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From "Benjamin Lerer (JIRA)" <>
Subject [jira] [Commented] (CASSANDRA-7622) Implement virtual tables
Date Tue, 24 Apr 2018 15:02:01 GMT


Benjamin Lerer commented on CASSANDRA-7622:

{quote}you can do arithmetic operations, searches and aggregations on them but the type was
Sorry, my comment was misleading. I just wanted to mention the fact that aggregates and arithmetic
operations do not work on {{TEXT}} values.

{quote}What would you think the table schema should look like?{quote}
I asked myself that question a lot. Due to the CQL limitations, I do not think that there
is a perfect solution. In the end, my preferred  schema is:
SYSTEM VIEW sv_table_metrics (keyspace TEXT,
                          table TEXT,
                          memtable_on_heap_size BIGINT,
                          memtable_off_heap_size BIGINT,
                          PRIMARY KEY (keyspace, table));

That approach in the case of the {{table}} and {{keyspace}} metrics result in tables with
a big number of columns (even if we mitigate that fact by using user define types for histograms,
meters and timers) but it allow to easily select different subset of data. You can query based
on {{keyspaces}}, {{tables}}, {{metrics}} and {{metric fields}}. At the same time you can
easily select a specific metric value for a given table in an efficient way.

{quote}I am not fussy about naming. However, using the same terminology does confuse users
as they may expect the same feature set from Cassandra as they got in their relational database.
I would personally avoid it.{quote}

Based on my experience working on CQL tickets and my interaction with users or discussions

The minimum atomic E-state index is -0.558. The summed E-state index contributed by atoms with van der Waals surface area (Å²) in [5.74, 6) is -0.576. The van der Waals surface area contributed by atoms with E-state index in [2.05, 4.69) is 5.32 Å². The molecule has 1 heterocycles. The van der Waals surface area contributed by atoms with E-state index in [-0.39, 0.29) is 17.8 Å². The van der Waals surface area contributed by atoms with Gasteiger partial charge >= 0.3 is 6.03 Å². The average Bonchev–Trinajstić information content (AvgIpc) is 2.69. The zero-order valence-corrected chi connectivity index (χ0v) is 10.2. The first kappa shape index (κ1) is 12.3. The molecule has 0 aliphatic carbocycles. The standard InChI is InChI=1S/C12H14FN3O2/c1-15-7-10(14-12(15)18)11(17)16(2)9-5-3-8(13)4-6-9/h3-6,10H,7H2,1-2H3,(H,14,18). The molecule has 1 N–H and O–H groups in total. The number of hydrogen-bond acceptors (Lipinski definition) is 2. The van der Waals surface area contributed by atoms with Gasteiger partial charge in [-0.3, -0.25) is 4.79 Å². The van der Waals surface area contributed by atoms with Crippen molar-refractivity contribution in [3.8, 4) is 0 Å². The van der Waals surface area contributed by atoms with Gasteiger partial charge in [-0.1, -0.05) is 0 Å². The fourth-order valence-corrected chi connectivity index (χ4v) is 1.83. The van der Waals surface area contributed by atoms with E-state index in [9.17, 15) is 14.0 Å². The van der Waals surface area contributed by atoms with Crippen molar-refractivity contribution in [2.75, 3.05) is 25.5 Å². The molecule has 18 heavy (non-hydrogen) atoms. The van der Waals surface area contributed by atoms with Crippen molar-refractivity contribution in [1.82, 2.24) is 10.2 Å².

with evangelists I came up with 2 conclusions.
# If the feature is the similar to one that they know from the relational world, people prefer
when you use the same name. It is easier for them to recognize it and to understand how it
should be used.
# If the feature has a different behavior that what is used in the relational world you should
be careful and use a different naming or it will backfire.

In this case, there is no real difference between us an the relational world. Due to that,
I think it would be a mistake to not reuse the name.
The {{Virtual Table}} name is in my opinion the really confusing one. It just make me think
to some form of pluggable storage. Coming from the SQL world, it is not the name I would use
in google to figure out how to access system information in Cassandra.

{quote}do you have a design or code that you can share? It would be great if you can post
it. Is there a timeline around when you'll post it?{quote}

At the high level there are some similarities between [~cnlwsu] patch and ours. We have introduced
some {{ReadQuery}} subclasses that delegate calls to {{SystemViews}} and slightly refactored
the CQL layer to allow it to work on top of all {{ReadQuery}} implementations. The advantage
of that approach is that the existing CQL functionalities are automatically supported on top
the {{SystemViews}} and the conditional logic require for adding support for {{SystemViews}}
is much lower.

[~cnlwsu] current patch does not support some range queries or multi-partition queries for
example. It will fire an {{[Invalid query] message="IN restrictions are not supported on indexed
columns"}} for multi-partition queries. We avoided that kind of risks/problems with our approach.

That reduced the logic of our {{SystemView}} implementation to just fetching the requesting
data or updating them.

Our current code has been designed for DSE. So I need to modify it to make it work on top
of C*. As I am also quite busy with some other tasks, it would probably take 2 weeks before
I finish the port.     


> Implement virtual tables
> ------------------------
>                 Key: CASSANDRA-7622
>                 URL:
>             Project: Cassandra
>          Issue Type: Improvement
>          Components: CQL
>            Reporter: Tupshin Harper
>            Assignee: Chris Lohfink
>            Priority: Major
>             Fix For: 4.x
> There are a variety of reasons to want virtual tables, which would be any table that
would be backed by an API, rather than data explicitly managed and stored as sstables.
> One possible use case would be to expose JMX data through CQL as a resurrection of CASSANDRA-3527.
> Another is a more general framework to implement the ability to expose yaml configuration
information. So it would be an alternate approach to CASSANDRA-7370.
> A possible implementation would be in terms of CASSANDRA-7443, but I am not presupposing.

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